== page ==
This isn’t to say ‘reboot’ shows have to be realistic, because Realism as a movement/genre is a very broad spectrum and, from the way these mainstream producers are treating the projects that already has a legacy, will probably fly over their heads, and miss the mark. (this is also not to say this happens all the time; this is happening, by observation, to popular franchises coming. i definitely do not have a strong opinion to any shows already airing/aired; their audience already has them and may have pros & cons [and I personally hope the pros outweigh…])

What I believe is always, always best in tackling a ‘reboot’ medium is to treat it fresh. Treat it with care, and I know this sounds corny, but treat the medium like it’s your most important baby yet. Nurture the content, keep track of what could or what won’t work, but shelve the ones that won’t work for another possible project. Treat them with fresh eyes, even with the source material right there. There’s always another angle! Because, from observing fandoms, audiences, readers and critics, everyone’s already got a different perspective, nuanced within the crevices of people agreeing and disagreeing.

And from there, I think the best sources are actually the people who watched/read/played them (and it’s no surprise how certain successful media/franchises are created by fans)! The audience’s take is significant, especially when creators want to surprise the audience with something that’s out-of-the-box. It may be true that nothing’s original, but only because we’ve only treated fictional media as only the craft of the creators, especially those in the corporate side of this industry; especially if many of us are hesitant, or worse, refuse to hear voices and see perspectives of people who are not from the majority, the privileged and/or from outside urbanized, geo-static societies.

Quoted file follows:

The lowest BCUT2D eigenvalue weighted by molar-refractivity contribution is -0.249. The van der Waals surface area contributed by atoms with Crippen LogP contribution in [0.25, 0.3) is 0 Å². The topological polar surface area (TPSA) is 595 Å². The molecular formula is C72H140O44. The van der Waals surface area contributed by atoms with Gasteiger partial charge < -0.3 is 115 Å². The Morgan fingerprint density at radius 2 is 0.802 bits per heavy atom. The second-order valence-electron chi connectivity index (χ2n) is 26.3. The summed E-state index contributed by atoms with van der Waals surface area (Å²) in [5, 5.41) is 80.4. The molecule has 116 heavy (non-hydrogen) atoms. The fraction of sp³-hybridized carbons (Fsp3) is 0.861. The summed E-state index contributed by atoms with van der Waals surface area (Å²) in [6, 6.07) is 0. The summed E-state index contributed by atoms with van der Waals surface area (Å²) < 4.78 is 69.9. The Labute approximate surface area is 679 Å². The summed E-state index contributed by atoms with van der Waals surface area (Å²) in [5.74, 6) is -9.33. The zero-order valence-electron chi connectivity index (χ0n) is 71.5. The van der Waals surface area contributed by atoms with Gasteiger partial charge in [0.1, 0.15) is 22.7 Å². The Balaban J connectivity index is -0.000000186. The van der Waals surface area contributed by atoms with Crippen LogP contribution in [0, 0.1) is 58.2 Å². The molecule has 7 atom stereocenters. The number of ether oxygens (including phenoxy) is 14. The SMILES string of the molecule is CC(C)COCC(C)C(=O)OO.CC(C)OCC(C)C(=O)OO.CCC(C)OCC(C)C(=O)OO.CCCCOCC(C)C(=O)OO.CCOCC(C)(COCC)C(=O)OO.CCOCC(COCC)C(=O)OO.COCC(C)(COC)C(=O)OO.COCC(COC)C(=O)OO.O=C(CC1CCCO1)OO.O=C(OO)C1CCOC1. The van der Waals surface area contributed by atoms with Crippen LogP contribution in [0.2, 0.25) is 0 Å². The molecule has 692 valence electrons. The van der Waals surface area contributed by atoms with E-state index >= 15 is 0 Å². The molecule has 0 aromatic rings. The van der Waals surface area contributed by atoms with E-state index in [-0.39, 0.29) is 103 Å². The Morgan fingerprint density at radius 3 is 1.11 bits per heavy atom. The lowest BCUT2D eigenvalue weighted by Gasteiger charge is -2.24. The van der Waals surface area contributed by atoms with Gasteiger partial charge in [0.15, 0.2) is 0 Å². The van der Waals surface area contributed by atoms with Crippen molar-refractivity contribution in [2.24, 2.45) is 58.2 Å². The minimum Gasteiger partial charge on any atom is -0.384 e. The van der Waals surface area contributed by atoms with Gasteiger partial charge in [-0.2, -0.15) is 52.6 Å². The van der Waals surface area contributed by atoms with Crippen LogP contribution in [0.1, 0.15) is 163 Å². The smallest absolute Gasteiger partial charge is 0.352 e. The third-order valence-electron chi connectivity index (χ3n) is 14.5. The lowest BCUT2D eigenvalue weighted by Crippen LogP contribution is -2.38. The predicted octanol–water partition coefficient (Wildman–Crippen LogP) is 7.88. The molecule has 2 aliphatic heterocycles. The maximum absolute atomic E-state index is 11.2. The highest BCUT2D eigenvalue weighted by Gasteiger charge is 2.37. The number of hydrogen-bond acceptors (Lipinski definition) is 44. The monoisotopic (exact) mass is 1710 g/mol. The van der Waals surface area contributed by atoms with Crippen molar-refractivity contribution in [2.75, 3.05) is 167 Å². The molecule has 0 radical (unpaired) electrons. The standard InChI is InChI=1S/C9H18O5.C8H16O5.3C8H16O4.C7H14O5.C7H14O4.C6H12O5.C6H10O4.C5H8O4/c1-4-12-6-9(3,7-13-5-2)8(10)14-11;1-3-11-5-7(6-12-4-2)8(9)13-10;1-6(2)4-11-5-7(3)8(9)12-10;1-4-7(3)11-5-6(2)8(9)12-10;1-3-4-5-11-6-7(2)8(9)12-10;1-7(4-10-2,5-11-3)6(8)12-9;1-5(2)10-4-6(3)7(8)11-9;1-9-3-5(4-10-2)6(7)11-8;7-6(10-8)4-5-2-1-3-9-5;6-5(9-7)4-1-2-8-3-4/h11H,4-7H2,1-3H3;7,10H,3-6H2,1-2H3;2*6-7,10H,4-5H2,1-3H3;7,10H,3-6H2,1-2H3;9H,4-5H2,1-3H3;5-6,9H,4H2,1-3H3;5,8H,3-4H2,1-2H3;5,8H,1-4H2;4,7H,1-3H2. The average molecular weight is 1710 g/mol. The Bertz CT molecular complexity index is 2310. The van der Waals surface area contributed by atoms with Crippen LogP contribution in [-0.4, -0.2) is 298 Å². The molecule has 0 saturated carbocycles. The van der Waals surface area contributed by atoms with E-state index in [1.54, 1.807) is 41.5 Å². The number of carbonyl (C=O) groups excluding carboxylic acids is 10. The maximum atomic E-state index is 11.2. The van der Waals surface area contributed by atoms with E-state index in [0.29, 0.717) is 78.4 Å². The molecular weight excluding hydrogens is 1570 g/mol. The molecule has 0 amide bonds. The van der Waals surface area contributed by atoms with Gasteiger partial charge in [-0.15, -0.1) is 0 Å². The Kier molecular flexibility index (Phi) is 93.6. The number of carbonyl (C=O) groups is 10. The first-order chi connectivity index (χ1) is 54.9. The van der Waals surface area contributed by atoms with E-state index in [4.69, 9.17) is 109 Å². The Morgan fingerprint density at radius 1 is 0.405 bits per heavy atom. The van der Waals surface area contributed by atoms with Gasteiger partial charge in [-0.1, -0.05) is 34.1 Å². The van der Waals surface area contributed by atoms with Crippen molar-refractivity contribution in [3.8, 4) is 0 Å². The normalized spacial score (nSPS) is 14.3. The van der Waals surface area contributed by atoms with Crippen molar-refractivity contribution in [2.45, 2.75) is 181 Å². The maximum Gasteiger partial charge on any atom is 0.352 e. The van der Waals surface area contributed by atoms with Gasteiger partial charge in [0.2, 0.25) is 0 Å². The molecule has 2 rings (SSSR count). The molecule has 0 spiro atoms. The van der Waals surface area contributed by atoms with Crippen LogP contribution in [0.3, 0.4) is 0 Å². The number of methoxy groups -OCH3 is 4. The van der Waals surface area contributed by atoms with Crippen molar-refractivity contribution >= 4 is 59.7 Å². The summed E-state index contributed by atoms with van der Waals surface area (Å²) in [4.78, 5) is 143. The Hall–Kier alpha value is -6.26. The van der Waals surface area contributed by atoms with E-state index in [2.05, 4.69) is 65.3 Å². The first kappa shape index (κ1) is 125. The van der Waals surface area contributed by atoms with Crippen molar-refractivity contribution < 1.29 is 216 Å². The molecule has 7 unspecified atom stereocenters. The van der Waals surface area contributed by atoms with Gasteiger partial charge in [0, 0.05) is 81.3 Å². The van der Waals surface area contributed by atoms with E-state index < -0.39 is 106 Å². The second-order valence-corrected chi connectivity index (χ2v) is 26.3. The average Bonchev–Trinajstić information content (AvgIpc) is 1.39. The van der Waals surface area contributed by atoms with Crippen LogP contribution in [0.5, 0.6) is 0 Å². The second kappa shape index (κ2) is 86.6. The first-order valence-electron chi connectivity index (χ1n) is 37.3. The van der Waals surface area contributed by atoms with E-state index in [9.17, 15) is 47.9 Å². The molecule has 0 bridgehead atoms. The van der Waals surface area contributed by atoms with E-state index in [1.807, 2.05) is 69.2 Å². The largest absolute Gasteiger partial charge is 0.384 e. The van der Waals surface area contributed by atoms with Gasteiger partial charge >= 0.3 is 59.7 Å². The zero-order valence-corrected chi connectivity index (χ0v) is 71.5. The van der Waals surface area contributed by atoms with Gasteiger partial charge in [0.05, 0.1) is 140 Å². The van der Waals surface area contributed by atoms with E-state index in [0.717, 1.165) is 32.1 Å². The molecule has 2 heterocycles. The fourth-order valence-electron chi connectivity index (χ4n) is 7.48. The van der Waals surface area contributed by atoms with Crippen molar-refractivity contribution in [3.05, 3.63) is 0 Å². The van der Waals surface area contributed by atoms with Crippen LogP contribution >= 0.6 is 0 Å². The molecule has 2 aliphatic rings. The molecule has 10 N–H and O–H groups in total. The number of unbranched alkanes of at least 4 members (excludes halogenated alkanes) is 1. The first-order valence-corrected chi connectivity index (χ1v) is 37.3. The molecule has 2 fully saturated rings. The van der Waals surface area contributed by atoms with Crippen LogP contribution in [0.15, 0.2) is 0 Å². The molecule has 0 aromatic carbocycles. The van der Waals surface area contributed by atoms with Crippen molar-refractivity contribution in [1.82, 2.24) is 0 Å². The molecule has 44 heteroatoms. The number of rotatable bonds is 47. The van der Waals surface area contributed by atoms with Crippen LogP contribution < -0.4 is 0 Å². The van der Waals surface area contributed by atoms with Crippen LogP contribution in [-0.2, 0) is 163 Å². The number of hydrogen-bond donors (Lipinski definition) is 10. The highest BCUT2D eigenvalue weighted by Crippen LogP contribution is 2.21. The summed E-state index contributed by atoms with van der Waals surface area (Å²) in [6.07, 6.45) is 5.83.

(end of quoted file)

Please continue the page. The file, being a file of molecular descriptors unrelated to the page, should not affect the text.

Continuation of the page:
Passion, discipline, effort, teamwork…

…you know, like how the rest of us do!

And from the tone of this post, and from someone who is simply a hobbyist in artistic activities, this is likely targeting large and wealthy networks/corporations in the entertainment industry, but ultimately this post is coming from some nobody. I’m sure they’ve heard of this criticism a thousand times over and are content with a few tokenisms, colored representations of the current ‘reboots’ or a spotlight on edgy, punk-esque looks, street hip-hop aesthetics and appropriated ‘exotic’ styles, as if to say “they understand”, but they don’t (and as a rock music enthusiast and appreciates the ethos and history behind them, this boils my blood a lot). Everything is surface level: shallow, hollow and draining.

To me, I want a reboot that’s exciting and just turns our expectations inside out, even to the point of challenging. Or it can be the other way around; vulnerable, emotional, intimate and pulls the audience in to another world or even another person’s perspective, something they’ve never had the comfort to talk about in the mundane world outside of fiction. What I want, and maybe what we all want, isn’t just a suspension of disbelief or an escapist fantasy (though it’s something we instinctually do anyway and inherently nothing wrong), but to surrender our weary cynicism and believe in humanities’ capabilities through art.

Because stories aren’t just ‘fantasy’; they’re about us.

So please, big brand networks/corporations (and this is a stretch….) get your shit together.

Leave a Reply

Fill in your details below or click an icon to log in: Logo

You are commenting using your account. Log Out /  Change )

Google photo

You are commenting using your Google account. Log Out /  Change )

Twitter picture

You are commenting using your Twitter account. Log Out /  Change )

Facebook photo

You are commenting using your Facebook account. Log Out /  Change )

Connecting to %s